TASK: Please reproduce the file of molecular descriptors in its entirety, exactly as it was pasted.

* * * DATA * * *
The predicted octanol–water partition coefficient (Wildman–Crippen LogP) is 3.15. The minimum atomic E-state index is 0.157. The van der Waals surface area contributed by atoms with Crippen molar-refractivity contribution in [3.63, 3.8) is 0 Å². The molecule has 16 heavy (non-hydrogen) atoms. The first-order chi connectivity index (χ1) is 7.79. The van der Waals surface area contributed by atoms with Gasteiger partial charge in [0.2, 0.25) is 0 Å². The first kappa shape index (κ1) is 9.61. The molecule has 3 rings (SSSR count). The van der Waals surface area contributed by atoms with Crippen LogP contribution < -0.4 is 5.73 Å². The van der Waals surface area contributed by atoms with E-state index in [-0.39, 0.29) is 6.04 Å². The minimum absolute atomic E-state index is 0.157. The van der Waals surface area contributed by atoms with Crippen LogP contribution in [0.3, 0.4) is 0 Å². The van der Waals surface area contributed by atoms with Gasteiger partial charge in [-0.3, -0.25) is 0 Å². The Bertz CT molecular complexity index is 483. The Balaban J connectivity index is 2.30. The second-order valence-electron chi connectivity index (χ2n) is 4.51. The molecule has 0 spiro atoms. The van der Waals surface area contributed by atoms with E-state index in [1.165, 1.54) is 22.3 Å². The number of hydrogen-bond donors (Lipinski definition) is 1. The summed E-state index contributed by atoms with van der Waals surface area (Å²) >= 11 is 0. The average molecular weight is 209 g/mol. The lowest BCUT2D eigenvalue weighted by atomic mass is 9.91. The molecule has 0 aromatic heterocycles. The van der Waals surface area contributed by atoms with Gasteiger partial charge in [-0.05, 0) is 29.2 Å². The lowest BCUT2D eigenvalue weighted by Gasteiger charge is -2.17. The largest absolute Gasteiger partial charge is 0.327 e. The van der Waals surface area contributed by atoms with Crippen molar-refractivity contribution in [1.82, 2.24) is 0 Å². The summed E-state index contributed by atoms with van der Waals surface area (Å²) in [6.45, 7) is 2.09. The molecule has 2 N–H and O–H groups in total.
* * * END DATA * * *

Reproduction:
The predicted octanol–water partition coefficient (Wildman–Crippen LogP) is 3.15. The minimum atomic E-state index is 0.157. The van der Waals surface area contributed by atoms with Crippen molar-refractivity contribution in [3.63, 3.8) is 0 Å². The molecule has 16 heavy (non-hydrogen) atoms. The first-order chi connectivity index (χ1) is 7.79. The van der Waals surface area contributed by atoms with Gasteiger partial charge in [0.2, 0.25) is 0 Å². The first kappa shape index (κ1) is 9.61. The molecule has 3 rings (SSSR count). The van der Waals surface area contributed by atoms with Crippen LogP contribution < -0.4 is 5.73 Å². The van der Waals surface area contributed by atoms with E-state index in [-0.39, 0.29) is 6.04 Å². The minimum absolute atomic E-state index is 0.157. The van der Waals surface area contributed by atoms with Crippen LogP contribution in [0.3, 0.4) is 0 Å². The van der Waals surface area contributed by atoms with Gasteiger partial charge in [-0.3, -0.25) is 0 Å². The Bertz CT molecular complexity index is 483. The Balaban J connectivity index is 2.30. The second-order valence-electron chi connectivity index (χ2n) is 4.51. The molecule has 0 spiro atoms. The van der Waals surface area contributed by atoms with E-state index in [1.165, 1.54) is 22.3 Å². The number of hydrogen-bond donors (Lipinski definition) is 1. The summed E-state index contributed by atoms with van der Waals surface area (Å²) >= 11 is 0. The average molecular weight is 209 g/mol. The lowest BCUT2D eigenvalue weighted by atomic mass is 9.91. The molecule has 0 aromatic heterocycles. The van der Waals surface area contributed by atoms with Gasteiger partial charge in [-0.05, 0) is 29.2 Å². The lowest BCUT2D eigenvalue weighted by Gasteiger charge is -2.17. The largest absolute Gasteiger partial charge is 0.327 e. The van der Waals surface area contributed by atoms with Crippen molar-refractivity contribution in [1.82, 2.24) is 0 Å². The summed E-state index contributed by atoms with van der Waals surface area (Å²) in [6.45, 7) is 2.09. The molecule has 2 N–H and O–H groups in total.